Wednesday, October 8, 2008

Tom Toles rocks!

Toles on transit funding.

I remember a Buffalo News cartoon he did many years ago in response to a comment about "naysayers" from some politician: "Say nay to paving the shores of Lake Erie? Just say nay."

Monday, October 6, 2008

Quote of the day

From Ibne Ahmad of the International News, Rawalpindi, Pakistan, via Planetizen:

Often there are no sidewalks. Even when there are, parking bays are carved out of them, or cars simply park on them in a symbolic ritual that illustrates class distinction between members of the car-owning minority as first-class citizens, and the rest.

This dominance ritual takes place the world over, although it's often more than symbolic, as when pedestrians are forced into dangerous traffic because the sidewalk is blocked by cars.

Profitable Transit and its Enemies

In the past I've praised the New Jersey "dollar" vans, which are a shining beacon of bus service because they turn a profit without direct subsidies. Well, as linked from Streetsblog, now a few Hell's Kitchen residents, aided by Assemblymember Gottfried, want to firebomb that shining beacon. This is similar to the complaints in Chinatown from Councilmember Gerson, Community Board 3 and the Fifth Precinct.

How do you tell the difference between a NIMBY and a responsible citizen? The responsible citizen wants to find a solution to the problem that works for everyone; the NIMBY just wants to make the problem go away. It's true that bus ridership is growing, and that growth is leading to more sidewalk and street congestion, but the solution is not to make the buses go away. Rising bus ridership is good!

The solution is to find someplace to put the buses when they're not picking up or dropping off. The Times reports that the Port Authority Bus Terminal is essentially full. There are plans to expand it, but they won't happen for a while. Gotham Gazette reports that the city tried to allow bus parking on Pike Street by the FDR Drive, but "Residents of the nearby housing projects understandably were none too pleased and urged the board [CB3] to vote down the proposal. It did 23 to 7."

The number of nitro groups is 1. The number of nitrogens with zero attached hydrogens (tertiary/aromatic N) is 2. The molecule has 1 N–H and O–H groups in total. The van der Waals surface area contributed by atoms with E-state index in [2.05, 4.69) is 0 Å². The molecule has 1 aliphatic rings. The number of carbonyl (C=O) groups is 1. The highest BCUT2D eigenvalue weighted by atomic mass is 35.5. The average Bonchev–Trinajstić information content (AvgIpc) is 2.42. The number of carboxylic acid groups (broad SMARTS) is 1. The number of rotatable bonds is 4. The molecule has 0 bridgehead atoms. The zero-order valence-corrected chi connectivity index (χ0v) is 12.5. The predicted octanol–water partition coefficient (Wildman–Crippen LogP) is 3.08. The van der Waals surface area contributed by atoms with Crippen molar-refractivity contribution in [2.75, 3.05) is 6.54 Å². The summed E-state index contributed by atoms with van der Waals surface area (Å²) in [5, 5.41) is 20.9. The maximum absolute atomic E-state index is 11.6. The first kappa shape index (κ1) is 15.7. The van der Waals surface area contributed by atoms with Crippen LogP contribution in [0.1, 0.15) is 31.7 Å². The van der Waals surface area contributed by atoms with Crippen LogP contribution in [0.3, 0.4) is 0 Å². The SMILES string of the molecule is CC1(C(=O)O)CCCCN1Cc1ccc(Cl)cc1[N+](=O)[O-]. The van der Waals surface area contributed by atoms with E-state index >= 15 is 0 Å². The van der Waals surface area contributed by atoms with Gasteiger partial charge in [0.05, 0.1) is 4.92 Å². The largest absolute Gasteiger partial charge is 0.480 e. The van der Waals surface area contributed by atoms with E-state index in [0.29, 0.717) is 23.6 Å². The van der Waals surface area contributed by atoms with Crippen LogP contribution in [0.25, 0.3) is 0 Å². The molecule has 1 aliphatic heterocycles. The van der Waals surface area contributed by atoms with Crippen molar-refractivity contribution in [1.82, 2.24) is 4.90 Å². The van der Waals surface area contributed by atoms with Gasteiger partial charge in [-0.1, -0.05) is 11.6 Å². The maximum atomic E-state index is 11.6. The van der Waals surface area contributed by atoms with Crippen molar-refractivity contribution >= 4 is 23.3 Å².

This NIMBYism is actually kind of mind-boggling. Hello! You live in a housing project with a highway bridge on one side and a highway on the other. What do you care if there are a few buses parked on the over-engineered street nearby? Same for the people in Manhattan Plaza, which looks like a project even if it isn't one. You live between the Lincoln Tunnel and Times Square, and you're complaining about a few buses?

Be that as it may, it's actually more efficient to store the buses outside Manhattan. The land is cheaper, and there's less demand for sidewalks and parking areas. I'm sure there are plenty of parking lots in Jamaica or Mill Basin that are pretty empty in the middle of the day. In fact, there are bus garages in Brooklyn and Queens that are pretty empty because their buses are in Manhattan. You know what, you could even have a deal between the Jersey bus garages and the Queens bus garages. And while the buses are on their way to and from Queens they could bring a few passengers with them.

Of course, what I'm suggesting is through-running, a process that has a long history of success. The subways do it; imagine if you had a yard in Manhattan for every subway line. The bus companies and agencies should do it too.

Now I'm kicking myself, because instead of the MTA buying the Brooklyn, Bronx and Queens bus companies like they did a few years ago, they should have sold them to New Jersey bus operators. If Academy bought Command Bus Lines and Spanish Transportation bought Triboro Coach, they would be able to through-run across the 34th Street bus lane - or Canal Street - and out to the garages. And they probably would have been profitable enough to provide good service without direct subsidies. What a missed opportunity.

As it is, we can still do this. I don't know at this point whether it's the city or the MTA who owns those garages in Queens and Brooklyn, but they can lease space during the day to the Jersey bus companies, or even just have a reciprocal agreement and send all the MTA express buses out to Jersey instead of keeping them on Church Street or Sixth Avenue.

The bottom line is that through-running could make reverse commutes easier and free up valuable land in Manhattan. Greater efficiency all around. What do you say, Gottfried? Gerson?

Wednesday, October 1, 2008

Why we need the bailout plan - NOT!

I was listening to NPR this evening and their story on the Senate bailout bill led with these two quotes from senate leaders. First, Majority Leader Reid:
This isn't for lower Manhattan. This is for people in Elkland, Nevada, Reno, Nevada, Las Vegas, Nevada. This is for people to keep their jobs, to be able to buy a car, and get a loan to take care of that car, so a car dealer will be able to do as they have done for decades, to borrow money to buy cars so they have cars to sell. Right now they can't do that. I got a call yesterday from a car dealer in Las Vegas saying, "I can't buy any cars. .... The inventory we have, if somebody buys a car, most of them can't get a loan. And it's going to get worse, not better, unless we do something."

Then, Missouri Senator Kit Bond:
Today I was advised that the state of Missouri cannot issue bonds to build highways. The state of Maine is also having trouble.

So let me get this right. We need to pass this bill so that people can buy more cars and build more highways? Count me out.